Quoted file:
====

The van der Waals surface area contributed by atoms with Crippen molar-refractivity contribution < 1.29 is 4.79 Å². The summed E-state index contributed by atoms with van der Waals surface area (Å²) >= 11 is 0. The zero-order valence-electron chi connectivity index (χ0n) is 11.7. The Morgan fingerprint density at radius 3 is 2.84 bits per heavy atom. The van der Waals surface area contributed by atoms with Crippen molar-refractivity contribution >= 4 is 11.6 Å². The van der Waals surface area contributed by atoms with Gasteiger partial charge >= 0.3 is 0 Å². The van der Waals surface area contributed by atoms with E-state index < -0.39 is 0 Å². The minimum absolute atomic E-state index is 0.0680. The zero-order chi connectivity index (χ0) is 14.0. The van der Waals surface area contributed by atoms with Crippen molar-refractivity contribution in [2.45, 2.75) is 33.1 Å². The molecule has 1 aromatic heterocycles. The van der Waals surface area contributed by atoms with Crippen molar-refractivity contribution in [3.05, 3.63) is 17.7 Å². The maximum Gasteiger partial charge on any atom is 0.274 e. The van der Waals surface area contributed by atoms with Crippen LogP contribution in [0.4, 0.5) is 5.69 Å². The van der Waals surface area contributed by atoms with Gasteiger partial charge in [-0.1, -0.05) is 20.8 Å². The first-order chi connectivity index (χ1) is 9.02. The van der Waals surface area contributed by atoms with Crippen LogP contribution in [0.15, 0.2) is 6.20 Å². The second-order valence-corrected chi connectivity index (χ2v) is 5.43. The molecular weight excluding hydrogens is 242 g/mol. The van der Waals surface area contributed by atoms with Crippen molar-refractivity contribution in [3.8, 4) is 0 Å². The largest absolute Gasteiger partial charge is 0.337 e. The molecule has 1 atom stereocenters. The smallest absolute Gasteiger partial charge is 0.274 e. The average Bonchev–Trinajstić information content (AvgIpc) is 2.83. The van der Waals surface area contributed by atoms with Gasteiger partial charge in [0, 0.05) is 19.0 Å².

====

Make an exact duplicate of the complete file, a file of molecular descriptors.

The van der Waals surface area contributed by atoms with Crippen molar-refractivity contribution < 1.29 is 4.79 Å². The summed E-state index contributed by atoms with van der Waals surface area (Å²) >= 11 is 0. The zero-order valence-electron chi connectivity index (χ0n) is 11.7. The Morgan fingerprint density at radius 3 is 2.84 bits per heavy atom. The van der Waals surface area contributed by atoms with Crippen molar-refractivity contribution >= 4 is 11.6 Å². The van der Waals surface area contributed by atoms with Gasteiger partial charge >= 0.3 is 0 Å². The van der Waals surface area contributed by atoms with E-state index < -0.39 is 0 Å². The minimum absolute atomic E-state index is 0.0680. The zero-order chi connectivity index (χ0) is 14.0. The van der Waals surface area contributed by atoms with Crippen molar-refractivity contribution in [2.45, 2.75) is 33.1 Å². The molecule has 1 aromatic heterocycles. The van der Waals surface area contributed by atoms with Crippen molar-refractivity contribution in [3.05, 3.63) is 17.7 Å². The maximum Gasteiger partial charge on any atom is 0.274 e. The van der Waals surface area contributed by atoms with Crippen LogP contribution in [0.4, 0.5) is 5.69 Å². The van der Waals surface area contributed by atoms with Gasteiger partial charge in [-0.1, -0.05) is 20.8 Å². The first-order chi connectivity index (χ1) is 9.02. The van der Waals surface area contributed by atoms with Crippen LogP contribution in [0.15, 0.2) is 6.20 Å². The second-order valence-corrected chi connectivity index (χ2v) is 5.43. The molecular weight excluding hydrogens is 242 g/mol. The van der Waals surface area contributed by atoms with Crippen molar-refractivity contribution in [3.8, 4) is 0 Å². The largest absolute Gasteiger partial charge is 0.337 e. The molecule has 1 atom stereocenters. The smallest absolute Gasteiger partial charge is 0.274 e. The average Bonchev–Trinajstić information content (AvgIpc) is 2.83. The van der Waals surface area contributed by atoms with Gasteiger partial charge in [0, 0.05) is 19.0 Å².